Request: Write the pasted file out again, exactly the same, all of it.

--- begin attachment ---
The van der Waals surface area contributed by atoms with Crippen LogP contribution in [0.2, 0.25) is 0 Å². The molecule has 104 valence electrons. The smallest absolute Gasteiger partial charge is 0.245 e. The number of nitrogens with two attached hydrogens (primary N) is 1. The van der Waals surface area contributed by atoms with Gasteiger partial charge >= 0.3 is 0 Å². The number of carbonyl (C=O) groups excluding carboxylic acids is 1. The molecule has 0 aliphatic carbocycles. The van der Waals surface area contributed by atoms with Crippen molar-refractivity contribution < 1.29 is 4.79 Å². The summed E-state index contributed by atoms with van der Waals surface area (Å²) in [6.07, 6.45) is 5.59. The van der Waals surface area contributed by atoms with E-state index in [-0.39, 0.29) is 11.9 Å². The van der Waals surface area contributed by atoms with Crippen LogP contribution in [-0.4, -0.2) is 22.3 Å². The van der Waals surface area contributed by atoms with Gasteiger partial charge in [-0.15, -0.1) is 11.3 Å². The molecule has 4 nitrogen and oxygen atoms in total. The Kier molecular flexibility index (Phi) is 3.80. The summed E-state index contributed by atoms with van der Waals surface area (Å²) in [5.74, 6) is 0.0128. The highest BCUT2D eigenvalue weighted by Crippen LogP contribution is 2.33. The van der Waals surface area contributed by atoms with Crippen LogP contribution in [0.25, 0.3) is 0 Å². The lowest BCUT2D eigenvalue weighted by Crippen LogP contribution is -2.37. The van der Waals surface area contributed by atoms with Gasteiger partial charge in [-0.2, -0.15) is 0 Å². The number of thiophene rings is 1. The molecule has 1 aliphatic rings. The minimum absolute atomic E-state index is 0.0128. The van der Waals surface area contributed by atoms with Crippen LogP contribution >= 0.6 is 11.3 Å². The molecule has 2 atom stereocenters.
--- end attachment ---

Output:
The van der Waals surface area contributed by atoms with Crippen LogP contribution in [0.2, 0.25) is 0 Å². The molecule has 104 valence electrons. The smallest absolute Gasteiger partial charge is 0.245 e. The number of nitrogens with two attached hydrogens (primary N) is 1. The van der Waals surface area contributed by atoms with Gasteiger partial charge >= 0.3 is 0 Å². The number of carbonyl (C=O) groups excluding carboxylic acids is 1. The molecule has 0 aliphatic carbocycles. The van der Waals surface area contributed by atoms with Crippen molar-refractivity contribution < 1.29 is 4.79 Å². The summed E-state index contributed by atoms with van der Waals surface area (Å²) in [6.07, 6.45) is 5.59. The van der Waals surface area contributed by atoms with E-state index in [-0.39, 0.29) is 11.9 Å². The van der Waals surface area contributed by atoms with Crippen LogP contribution in [-0.4, -0.2) is 22.3 Å². The van der Waals surface area contributed by atoms with Gasteiger partial charge in [-0.15, -0.1) is 11.3 Å². The molecule has 4 nitrogen and oxygen atoms in total. The Kier molecular flexibility index (Phi) is 3.80. The summed E-state index contributed by atoms with van der Waals surface area (Å²) in [5.74, 6) is 0.0128. The highest BCUT2D eigenvalue weighted by Crippen LogP contribution is 2.33. The van der Waals surface area contributed by atoms with Crippen LogP contribution in [0.25, 0.3) is 0 Å². The lowest BCUT2D eigenvalue weighted by Crippen LogP contribution is -2.37. The van der Waals surface area contributed by atoms with Gasteiger partial charge in [-0.2, -0.15) is 0 Å². The number of thiophene rings is 1. The molecule has 1 aliphatic rings. The minimum absolute atomic E-state index is 0.0128. The van der Waals surface area contributed by atoms with Crippen LogP contribution >= 0.6 is 11.3 Å². The molecule has 2 atom stereocenters.